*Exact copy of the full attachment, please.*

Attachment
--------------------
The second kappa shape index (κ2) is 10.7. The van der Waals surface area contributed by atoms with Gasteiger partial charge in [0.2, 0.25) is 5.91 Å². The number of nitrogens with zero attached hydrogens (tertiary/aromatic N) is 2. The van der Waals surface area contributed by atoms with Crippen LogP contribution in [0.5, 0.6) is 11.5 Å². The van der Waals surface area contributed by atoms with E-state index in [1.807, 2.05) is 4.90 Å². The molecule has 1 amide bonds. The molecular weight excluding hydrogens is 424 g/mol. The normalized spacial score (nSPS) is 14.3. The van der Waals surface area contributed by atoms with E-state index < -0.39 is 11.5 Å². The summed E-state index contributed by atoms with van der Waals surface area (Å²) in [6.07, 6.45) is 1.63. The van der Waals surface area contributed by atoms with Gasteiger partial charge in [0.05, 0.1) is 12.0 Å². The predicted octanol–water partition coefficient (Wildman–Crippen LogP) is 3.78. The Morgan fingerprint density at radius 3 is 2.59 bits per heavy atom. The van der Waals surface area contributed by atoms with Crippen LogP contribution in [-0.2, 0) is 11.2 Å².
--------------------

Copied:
The second kappa shape index (κ2) is 10.7. The van der Waals surface area contributed by atoms with Gasteiger partial charge in [0.2, 0.25) is 5.91 Å². The number of nitrogens with zero attached hydrogens (tertiary/aromatic N) is 2. The van der Waals surface area contributed by atoms with Crippen LogP contribution in [0.5, 0.6) is 11.5 Å². The van der Waals surface area contributed by atoms with E-state index in [1.807, 2.05) is 4.90 Å². The molecule has 1 amide bonds. The molecular weight excluding hydrogens is 424 g/mol. The normalized spacial score (nSPS) is 14.3. The van der Waals surface area contributed by atoms with E-state index < -0.39 is 11.5 Å². The summed E-state index contributed by atoms with van der Waals surface area (Å²) in [6.07, 6.45) is 1.63. The van der Waals surface area contributed by atoms with Gasteiger partial charge in [0.05, 0.1) is 12.0 Å². The predicted octanol–water partition coefficient (Wildman–Crippen LogP) is 3.78. The Morgan fingerprint density at radius 3 is 2.59 bits per heavy atom. The van der Waals surface area contributed by atoms with Crippen LogP contribution in [-0.2, 0) is 11.2 Å².